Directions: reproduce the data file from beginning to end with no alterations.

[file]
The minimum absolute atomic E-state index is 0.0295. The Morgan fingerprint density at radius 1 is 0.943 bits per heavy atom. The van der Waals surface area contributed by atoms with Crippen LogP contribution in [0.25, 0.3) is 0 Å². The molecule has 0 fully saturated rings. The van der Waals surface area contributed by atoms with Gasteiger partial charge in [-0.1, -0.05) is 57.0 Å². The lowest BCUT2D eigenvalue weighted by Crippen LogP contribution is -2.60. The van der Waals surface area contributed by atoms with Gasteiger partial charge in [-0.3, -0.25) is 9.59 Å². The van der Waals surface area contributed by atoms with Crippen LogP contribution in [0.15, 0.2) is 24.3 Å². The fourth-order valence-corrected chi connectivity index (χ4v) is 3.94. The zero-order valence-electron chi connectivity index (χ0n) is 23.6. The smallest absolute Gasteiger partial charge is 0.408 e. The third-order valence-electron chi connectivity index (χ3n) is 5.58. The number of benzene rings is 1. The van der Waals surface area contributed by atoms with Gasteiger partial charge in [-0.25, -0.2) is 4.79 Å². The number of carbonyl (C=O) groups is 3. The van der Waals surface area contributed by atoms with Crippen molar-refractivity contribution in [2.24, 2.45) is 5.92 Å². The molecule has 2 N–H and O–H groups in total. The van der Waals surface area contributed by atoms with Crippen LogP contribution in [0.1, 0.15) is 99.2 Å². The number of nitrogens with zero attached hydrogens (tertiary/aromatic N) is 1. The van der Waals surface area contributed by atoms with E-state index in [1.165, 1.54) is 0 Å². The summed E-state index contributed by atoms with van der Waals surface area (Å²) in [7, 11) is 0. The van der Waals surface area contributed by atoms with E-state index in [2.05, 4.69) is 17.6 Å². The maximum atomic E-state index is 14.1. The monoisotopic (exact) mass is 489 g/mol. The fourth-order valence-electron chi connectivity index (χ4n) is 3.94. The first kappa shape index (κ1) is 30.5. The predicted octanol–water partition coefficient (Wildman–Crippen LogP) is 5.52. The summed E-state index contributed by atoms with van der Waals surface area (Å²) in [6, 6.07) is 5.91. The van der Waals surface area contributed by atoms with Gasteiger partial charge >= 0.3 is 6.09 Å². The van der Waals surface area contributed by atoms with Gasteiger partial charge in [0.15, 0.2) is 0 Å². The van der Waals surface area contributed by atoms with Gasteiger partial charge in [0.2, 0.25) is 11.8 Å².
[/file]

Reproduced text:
The minimum absolute atomic E-state index is 0.0295. The Morgan fingerprint density at radius 1 is 0.943 bits per heavy atom. The van der Waals surface area contributed by atoms with Crippen LogP contribution in [0.25, 0.3) is 0 Å². The molecule has 0 fully saturated rings. The van der Waals surface area contributed by atoms with Gasteiger partial charge in [-0.1, -0.05) is 57.0 Å². The lowest BCUT2D eigenvalue weighted by Crippen LogP contribution is -2.60. The van der Waals surface area contributed by atoms with Gasteiger partial charge in [-0.3, -0.25) is 9.59 Å². The van der Waals surface area contributed by atoms with Crippen LogP contribution in [0.15, 0.2) is 24.3 Å². The fourth-order valence-corrected chi connectivity index (χ4v) is 3.94. The zero-order valence-electron chi connectivity index (χ0n) is 23.6. The smallest absolute Gasteiger partial charge is 0.408 e. The third-order valence-electron chi connectivity index (χ3n) is 5.58. The number of benzene rings is 1. The van der Waals surface area contributed by atoms with Gasteiger partial charge in [-0.25, -0.2) is 4.79 Å². The number of carbonyl (C=O) groups is 3. The van der Waals surface area contributed by atoms with Crippen molar-refractivity contribution in [2.24, 2.45) is 5.92 Å². The molecule has 2 N–H and O–H groups in total. The van der Waals surface area contributed by atoms with Crippen LogP contribution in [0.1, 0.15) is 99.2 Å². The number of nitrogens with zero attached hydrogens (tertiary/aromatic N) is 1. The van der Waals surface area contributed by atoms with E-state index in [1.165, 1.54) is 0 Å². The summed E-state index contributed by atoms with van der Waals surface area (Å²) in [7, 11) is 0. The van der Waals surface area contributed by atoms with E-state index in [2.05, 4.69) is 17.6 Å². The maximum atomic E-state index is 14.1. The monoisotopic (exact) mass is 489 g/mol. The fourth-order valence-electron chi connectivity index (χ4n) is 3.94. The first kappa shape index (κ1) is 30.5. The predicted octanol–water partition coefficient (Wildman–Crippen LogP) is 5.52. The summed E-state index contributed by atoms with van der Waals surface area (Å²) in [6, 6.07) is 5.91. The van der Waals surface area contributed by atoms with Gasteiger partial charge >= 0.3 is 6.09 Å². The van der Waals surface area contributed by atoms with Gasteiger partial charge in [0.15, 0.2) is 0 Å². The van der Waals surface area contributed by atoms with Gasteiger partial charge in [0.2, 0.25) is 11.8 Å².